There can be no dispute that Usain Bolt is the king of Olympic track and field, with the Jamaican legend recording another sprint sweep at Rio 2016 to go with the two he completed at Beijing 2008 and London 2012. Having turned 30 on the day of the Closing Ceremony in Rio, Bolt may no longer possess the kind of late acceleration that thrilled the world in the Chinese capital, but he remains very much the best and is still unbeaten in his three events. The question is, will anyone match his feat of winning the Olympic 100m and 200m titles at three consecutive Games? “There you go, I’m the greatest,” said the man himself after Jamaica’s victory in the 4x100m relay. “I am just relieved. It’s happened. I am just happy, proud of myself. It's come true. The pressure is real. I look at it as an accomplishment.”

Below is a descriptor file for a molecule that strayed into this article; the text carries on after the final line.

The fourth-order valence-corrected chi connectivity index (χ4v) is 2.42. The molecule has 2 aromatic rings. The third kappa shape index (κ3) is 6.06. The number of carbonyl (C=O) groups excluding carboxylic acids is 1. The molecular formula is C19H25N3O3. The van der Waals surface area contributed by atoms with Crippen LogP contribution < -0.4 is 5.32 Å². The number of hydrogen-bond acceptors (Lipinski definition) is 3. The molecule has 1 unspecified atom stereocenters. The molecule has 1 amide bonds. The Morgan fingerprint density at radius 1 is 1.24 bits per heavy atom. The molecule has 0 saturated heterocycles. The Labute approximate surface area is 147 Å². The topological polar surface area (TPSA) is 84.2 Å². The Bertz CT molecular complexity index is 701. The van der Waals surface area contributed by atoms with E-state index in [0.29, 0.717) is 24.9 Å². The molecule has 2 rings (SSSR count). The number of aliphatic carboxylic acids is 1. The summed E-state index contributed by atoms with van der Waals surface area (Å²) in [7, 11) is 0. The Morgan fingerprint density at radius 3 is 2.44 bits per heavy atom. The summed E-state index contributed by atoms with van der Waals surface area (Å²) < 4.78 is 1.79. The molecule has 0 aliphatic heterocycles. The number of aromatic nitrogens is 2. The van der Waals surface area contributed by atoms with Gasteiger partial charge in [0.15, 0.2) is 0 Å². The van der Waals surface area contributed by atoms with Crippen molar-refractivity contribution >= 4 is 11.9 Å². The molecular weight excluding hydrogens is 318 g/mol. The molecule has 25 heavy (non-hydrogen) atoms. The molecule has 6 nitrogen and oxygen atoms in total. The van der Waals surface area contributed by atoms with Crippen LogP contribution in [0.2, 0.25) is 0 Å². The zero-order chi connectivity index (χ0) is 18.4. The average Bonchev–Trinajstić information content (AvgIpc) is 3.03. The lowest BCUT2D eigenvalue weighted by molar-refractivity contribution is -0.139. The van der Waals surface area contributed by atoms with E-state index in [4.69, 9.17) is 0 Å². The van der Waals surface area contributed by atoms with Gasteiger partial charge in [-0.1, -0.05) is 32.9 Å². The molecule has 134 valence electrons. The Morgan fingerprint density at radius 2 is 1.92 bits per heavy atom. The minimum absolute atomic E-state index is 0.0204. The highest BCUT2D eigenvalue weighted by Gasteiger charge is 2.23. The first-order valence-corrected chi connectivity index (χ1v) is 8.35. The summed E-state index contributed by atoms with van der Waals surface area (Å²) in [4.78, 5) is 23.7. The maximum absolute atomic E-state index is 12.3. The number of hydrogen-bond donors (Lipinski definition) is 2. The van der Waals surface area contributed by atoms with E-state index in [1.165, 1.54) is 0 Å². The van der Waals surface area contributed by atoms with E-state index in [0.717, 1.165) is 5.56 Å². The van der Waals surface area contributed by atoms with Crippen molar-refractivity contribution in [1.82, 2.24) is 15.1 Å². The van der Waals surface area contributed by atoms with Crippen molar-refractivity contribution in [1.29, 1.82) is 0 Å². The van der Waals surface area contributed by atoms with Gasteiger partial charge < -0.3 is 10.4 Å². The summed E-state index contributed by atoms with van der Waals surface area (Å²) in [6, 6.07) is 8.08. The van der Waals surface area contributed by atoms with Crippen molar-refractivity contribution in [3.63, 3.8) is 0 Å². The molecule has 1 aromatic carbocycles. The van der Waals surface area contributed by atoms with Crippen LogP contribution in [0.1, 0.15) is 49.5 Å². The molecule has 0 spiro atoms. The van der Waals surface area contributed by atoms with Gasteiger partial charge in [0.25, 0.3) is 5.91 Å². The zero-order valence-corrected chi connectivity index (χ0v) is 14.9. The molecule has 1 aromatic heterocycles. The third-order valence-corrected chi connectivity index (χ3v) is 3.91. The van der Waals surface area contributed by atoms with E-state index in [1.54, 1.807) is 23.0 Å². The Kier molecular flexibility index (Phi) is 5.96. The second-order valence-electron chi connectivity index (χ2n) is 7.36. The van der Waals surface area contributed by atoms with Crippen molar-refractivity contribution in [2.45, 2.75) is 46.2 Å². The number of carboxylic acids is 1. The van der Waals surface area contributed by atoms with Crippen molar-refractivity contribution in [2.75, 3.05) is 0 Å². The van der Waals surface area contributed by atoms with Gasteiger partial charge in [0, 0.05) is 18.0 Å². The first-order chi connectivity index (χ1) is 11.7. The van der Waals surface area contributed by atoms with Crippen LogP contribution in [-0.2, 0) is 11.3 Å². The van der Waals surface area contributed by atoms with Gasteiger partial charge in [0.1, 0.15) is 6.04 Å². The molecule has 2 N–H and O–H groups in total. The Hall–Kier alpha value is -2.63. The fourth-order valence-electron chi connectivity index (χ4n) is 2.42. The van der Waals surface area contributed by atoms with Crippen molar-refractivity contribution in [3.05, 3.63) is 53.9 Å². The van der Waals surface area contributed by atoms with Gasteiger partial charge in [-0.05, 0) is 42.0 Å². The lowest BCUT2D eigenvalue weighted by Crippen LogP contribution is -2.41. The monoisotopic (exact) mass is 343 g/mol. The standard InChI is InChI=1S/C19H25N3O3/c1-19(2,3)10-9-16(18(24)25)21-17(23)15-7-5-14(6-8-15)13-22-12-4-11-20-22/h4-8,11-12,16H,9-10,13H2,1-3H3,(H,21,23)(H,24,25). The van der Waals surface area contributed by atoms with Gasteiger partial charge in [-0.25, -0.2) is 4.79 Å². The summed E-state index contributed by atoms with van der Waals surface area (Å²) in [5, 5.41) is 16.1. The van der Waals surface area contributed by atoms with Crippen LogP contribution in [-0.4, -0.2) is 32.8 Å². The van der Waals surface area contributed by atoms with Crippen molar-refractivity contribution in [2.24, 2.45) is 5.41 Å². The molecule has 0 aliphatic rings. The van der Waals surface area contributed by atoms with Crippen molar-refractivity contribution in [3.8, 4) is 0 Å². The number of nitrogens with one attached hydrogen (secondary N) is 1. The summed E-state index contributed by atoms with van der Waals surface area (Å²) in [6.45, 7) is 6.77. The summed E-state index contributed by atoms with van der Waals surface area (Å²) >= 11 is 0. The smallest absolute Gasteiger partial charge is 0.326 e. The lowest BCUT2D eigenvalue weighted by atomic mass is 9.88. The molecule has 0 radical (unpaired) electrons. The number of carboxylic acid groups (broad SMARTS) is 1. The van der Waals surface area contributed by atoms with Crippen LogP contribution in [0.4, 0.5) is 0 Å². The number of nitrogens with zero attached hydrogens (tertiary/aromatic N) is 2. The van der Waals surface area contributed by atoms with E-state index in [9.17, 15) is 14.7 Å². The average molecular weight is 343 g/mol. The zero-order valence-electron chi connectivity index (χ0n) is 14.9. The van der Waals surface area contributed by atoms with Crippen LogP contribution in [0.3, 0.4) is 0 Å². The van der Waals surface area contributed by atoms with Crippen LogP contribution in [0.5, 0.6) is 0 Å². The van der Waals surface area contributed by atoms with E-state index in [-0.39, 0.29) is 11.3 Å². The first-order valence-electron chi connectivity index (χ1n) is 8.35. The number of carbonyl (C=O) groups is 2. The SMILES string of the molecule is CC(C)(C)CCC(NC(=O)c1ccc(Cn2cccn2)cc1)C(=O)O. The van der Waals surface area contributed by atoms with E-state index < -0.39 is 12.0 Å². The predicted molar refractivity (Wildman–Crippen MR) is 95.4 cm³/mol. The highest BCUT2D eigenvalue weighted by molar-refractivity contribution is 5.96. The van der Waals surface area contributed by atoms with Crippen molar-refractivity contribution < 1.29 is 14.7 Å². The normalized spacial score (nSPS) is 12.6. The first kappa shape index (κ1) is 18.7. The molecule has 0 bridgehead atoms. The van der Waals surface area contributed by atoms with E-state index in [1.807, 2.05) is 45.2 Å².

Just as it was at London 2012, “God Save the Queen” was the most commonly heard anthem down at the Rio Olympic Velodrome, where Great Britain’s track cyclists stole the limelight once more. Jason Kenny led the way with three golds, in the sprint, team sprint and keirin, taking his tally of Olympic titles to six. His partner Laura Trott is not far behind him. Victorious in the omnium and team pursuit, she is now the owner of four Olympic golds. Meanwhile, five-time Olympian Bradley Wiggins appeared on the podium for a fifth Games in succession, stepping up to collect team pursuit gold. Across track and road events, he has now won eight medals, five of them gold. Over at the Lagoa Stadium, it was Hungarian paddler Danuta Kozak who took the plaudits, sweeping the kayak double 500m, kayak single 500m and kayak four 500m events, a treble that took her collection of Olympic golds to five.